Building a work environment that reflects how your employees tick and their preferred modes of working can increase their satisfaction and your retention rates, particularly those of female and minority employees who may have different circumstances than you expect.

For example, you may assume that monetary reward is the best motivator; however, for those with family responsibilities (including caring for older parents or other relatives), flexibility in work schedules and remote working may be a more valuable incentive. While many tech employers assume women who leave their companies are choosing to stop working, the truth is that only 20 percent actually leave the workforce—the others are still hard at work, just not for that company.

Also, ensuring there are multiple ways to contribute to shaping decisions and policy encourages those who might not have the loudest voice in the room to provide their input. Develop ways employees can share feedback and ideas via email, IM, or community forums to ensure you are gathering the best information from multiple perspectives.

4. Expand your pipeline.

Consider where you source your talent: are most candidates recommended from current employees? Although a trusted referral is a valuable resource when hiring, it may also lead to maintaining the status quo. In the United States, there are 1.4 million more female college graduates than male graduates aged 22 to 29—that’s a qualified and educated population you can train early for success in your company.

Re-evaluate the backgrounds and experience you think you need. It can be more difficult and more expensive to train non-technical skills (such as marketing, sales, and business development) to technically focused employees than it is to train a savvy marketer on your latest technology. Nurturing ambitious young talent in your company to sell your way can drive both goals: inclusivity and productivity.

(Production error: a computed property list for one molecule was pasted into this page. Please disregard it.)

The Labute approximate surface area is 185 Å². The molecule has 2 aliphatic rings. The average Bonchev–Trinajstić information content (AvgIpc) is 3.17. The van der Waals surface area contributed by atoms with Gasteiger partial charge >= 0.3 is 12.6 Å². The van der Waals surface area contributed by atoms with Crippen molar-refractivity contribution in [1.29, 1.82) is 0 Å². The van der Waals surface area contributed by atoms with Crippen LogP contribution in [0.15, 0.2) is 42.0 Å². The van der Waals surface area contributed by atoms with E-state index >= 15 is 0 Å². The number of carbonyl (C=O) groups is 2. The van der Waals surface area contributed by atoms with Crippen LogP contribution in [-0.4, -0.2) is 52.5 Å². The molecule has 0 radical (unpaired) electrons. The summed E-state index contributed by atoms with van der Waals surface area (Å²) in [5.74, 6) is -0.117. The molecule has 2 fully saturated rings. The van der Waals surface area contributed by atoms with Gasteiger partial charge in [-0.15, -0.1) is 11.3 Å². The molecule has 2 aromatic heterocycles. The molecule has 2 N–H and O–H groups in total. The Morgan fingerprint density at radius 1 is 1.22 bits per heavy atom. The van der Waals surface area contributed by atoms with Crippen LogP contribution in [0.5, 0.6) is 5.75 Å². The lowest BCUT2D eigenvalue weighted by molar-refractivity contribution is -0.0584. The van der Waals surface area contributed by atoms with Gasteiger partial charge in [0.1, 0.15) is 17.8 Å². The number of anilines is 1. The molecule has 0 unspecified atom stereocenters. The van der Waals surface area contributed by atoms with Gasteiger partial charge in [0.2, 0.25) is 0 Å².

5. Join the conversation.

Because Microsoft has a channel full of engaged business leaders looking to the future, we want to support you as you consider committing to diversity in your organization.

This year at the 2016 Microsoft Worldwide Partner Conference in Toronto, engage with WPC Women. WPC Women is an event-wide initiative focused on connecting the conversation about women in business and technology to the top priorities of our partner channel—building strong networks, driving innovation, and leading with purpose—resulting in success for ALL business leaders.

  • Look for content tagged with “WPC Women” in the WPC Session Catalog to find relevant sessions from Microsoft and external leaders.
  • Join the WPC Women Happy Hour in the Community Hub on Tuesday, July 12.
  • Find educational and actionable resources at the WPC Women booth inside the Community Hub.
  • Join hundreds of other WPC attendees at the IAMCP WIT Luncheon on Wednesday, July 13 at the MTCC. Register soon, as space is limited.

Other resources you can access today:

Start this conversation in your own organization. The National Center for Women in Technology provides free, easy-to-use materials such as the “Male Allies and Advocates Tool Kit” and “Tips for Writing Better Job Ads.”

Connect to the IAMCP Women in Technology community to find a network of talented and committed female business leaders in your area. IAMCP WIT facilitates 32 communities around the world, with monthly meetings, global webinars, and professional networking focused on building great careers for women in the channel.